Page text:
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I wish I could have said goodbye

April 2020

I met Belinda Jones, also known as “B”, while serving on board the Royal Canadian Navy training ship HMCS Porte St. Louis in the summer of 1989. HMCS Porte St. Louis was one of the Gate Vessel class of ships, colloquially known as “Pig Boats.”

Both of us were serving in the navy reserve at the time, me as a Naval Signalman and she as a Diesel Mechanic. We both held the rank of Leading Seaman.

Belinda was soft-spoken and very pleasant to be around. She was pretty with blond hair that was usually kept tied back in accordance with military regulations, but fell just past her shoulders when she let it down off-duty.

I found myself attracted to her, but I can’t remember if I ever asked her on a date when we came ashore each weekend. She wasn’t from my reserve unit, and I know that long-distance relationships are notoriously hard to maintain, so I may not have bothered (or she may have turned me down if I did – ha, ha). Thirty-one years later, I can’t remember those details.

After the summer ended, we all returned to our respective reserve units and I lost touch with her. Time went on and so did life.

I remained with the Royal Canadian Navy Reserve for another 11 years, serving on full-time reserve status as a Military Policeman for 2 years, then reverting back to a Naval Signalman (and part-time) for the last years of my service.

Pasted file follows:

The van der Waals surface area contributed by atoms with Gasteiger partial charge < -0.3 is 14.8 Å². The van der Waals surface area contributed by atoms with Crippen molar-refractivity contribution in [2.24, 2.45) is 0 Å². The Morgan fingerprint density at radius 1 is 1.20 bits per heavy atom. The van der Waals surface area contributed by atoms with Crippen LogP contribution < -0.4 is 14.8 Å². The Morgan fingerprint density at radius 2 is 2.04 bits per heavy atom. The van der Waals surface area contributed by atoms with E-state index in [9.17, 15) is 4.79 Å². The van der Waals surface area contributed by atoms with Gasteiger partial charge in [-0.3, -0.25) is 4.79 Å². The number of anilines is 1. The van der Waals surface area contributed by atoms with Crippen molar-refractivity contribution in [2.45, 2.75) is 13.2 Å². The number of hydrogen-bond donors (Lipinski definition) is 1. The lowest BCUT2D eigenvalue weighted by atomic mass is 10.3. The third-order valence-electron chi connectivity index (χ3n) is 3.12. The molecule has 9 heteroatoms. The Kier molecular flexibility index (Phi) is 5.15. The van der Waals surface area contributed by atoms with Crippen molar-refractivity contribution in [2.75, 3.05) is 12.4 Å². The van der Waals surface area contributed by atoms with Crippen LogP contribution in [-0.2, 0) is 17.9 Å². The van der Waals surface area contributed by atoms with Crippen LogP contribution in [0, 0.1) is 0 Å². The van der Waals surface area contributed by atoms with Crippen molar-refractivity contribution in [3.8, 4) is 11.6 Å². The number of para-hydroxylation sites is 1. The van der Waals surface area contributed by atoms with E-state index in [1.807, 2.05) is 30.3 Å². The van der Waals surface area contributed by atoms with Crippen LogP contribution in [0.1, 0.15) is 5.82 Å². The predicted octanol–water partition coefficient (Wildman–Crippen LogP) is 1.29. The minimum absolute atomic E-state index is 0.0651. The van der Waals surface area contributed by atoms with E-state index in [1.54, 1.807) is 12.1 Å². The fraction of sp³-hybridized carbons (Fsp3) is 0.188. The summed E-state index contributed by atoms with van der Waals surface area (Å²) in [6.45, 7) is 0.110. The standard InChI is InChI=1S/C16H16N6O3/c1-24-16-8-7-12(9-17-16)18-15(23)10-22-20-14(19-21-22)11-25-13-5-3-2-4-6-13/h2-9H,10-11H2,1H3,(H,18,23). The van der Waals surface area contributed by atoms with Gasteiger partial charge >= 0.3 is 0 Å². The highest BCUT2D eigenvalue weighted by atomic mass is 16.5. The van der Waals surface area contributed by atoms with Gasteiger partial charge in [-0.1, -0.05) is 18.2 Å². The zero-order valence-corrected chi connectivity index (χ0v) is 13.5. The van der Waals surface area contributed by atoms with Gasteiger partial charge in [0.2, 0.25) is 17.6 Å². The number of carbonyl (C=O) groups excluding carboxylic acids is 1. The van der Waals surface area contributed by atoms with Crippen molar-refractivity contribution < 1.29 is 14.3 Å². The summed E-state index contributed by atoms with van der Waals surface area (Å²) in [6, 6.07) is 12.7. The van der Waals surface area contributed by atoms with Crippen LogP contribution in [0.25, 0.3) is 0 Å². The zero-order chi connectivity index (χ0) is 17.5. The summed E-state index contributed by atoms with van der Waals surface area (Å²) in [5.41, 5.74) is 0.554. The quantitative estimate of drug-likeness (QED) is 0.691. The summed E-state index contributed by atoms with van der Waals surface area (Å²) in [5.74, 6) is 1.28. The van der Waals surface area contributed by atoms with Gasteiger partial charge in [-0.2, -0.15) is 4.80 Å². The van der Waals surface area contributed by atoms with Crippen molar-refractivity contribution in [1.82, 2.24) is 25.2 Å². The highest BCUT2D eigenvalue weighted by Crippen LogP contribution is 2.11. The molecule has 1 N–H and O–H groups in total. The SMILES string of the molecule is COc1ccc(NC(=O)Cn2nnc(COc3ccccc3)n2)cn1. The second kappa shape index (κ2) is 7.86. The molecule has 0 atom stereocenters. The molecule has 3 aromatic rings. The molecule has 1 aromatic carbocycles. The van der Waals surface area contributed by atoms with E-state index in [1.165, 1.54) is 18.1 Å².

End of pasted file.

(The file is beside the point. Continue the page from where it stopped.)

I then released from the navy and began a career as a (civilian) police officer.

In April 2020, I saw a posting in a Facebook group that I belong to, the “Pig Boat Sailors Alumni Association.” It was a picture of Belinda, with the caption, “Belinda Jones (RIP) in sunglasses.”

It turns out Belinda died of cancer 17 years earlier, on 29 September 2003.

After the summer of 1989, Belinda joined the RCMP, beginning training at the Depot Division in Regina, Saskatchewan, on 29 January 1990.

Her twin sister Amanda also joined the RCMP and is now a Chief Superintendent and the commanding officer of “V” Division in Nunavut Territory.

After recruit training, Belinda was posted to “E” Division in British Columbia. She later got married and was working as a dog handler at the Kelowna Detachment when she died at the far too young age of 37.

Even though I only knew her briefly, and have no idea if she felt any attraction to me too, I never forgot her. I kept some pictures that I took of her in my photo album from that summer. Amanda mentioned in a post that Belinda had said before she died that she was worried no one would remember her. Well, she is remembered.

I remember fondly the time she gave me a haircut on the quarter deck (the back of the ship) one weekend when we were in harbour, when I couldn’t make it to a barber.

I know we can’t stay in touch with all the people who come in and out of our lives, and frankly there are some with whom we don’t want to stay in touch, (something that might be mutual), but I wish I had at least reconnected with her towards the end. We could have shared stories of our mutual policing careers, which have ups and downs that frequently only a fellow police officer can understand.

I also could have said goodbye.

About the author

Bruce Forsyth

Bruce Forsyth served in the Royal Canadian Navy Reserve for 13 years (1987-2000). He served with units in Toronto, Hamilton & Windsor and worked or trained at CFB Esquimalt, CFB Halifax, CFB Petawawa, CFB Kingston, CFB Toronto, Camp Borden, The Burwash Training Area and LFCA Training Centre Meaford.

Permanent link to this article: https://militarybruce.com/i-wish-i-could-have-said-goodbye/

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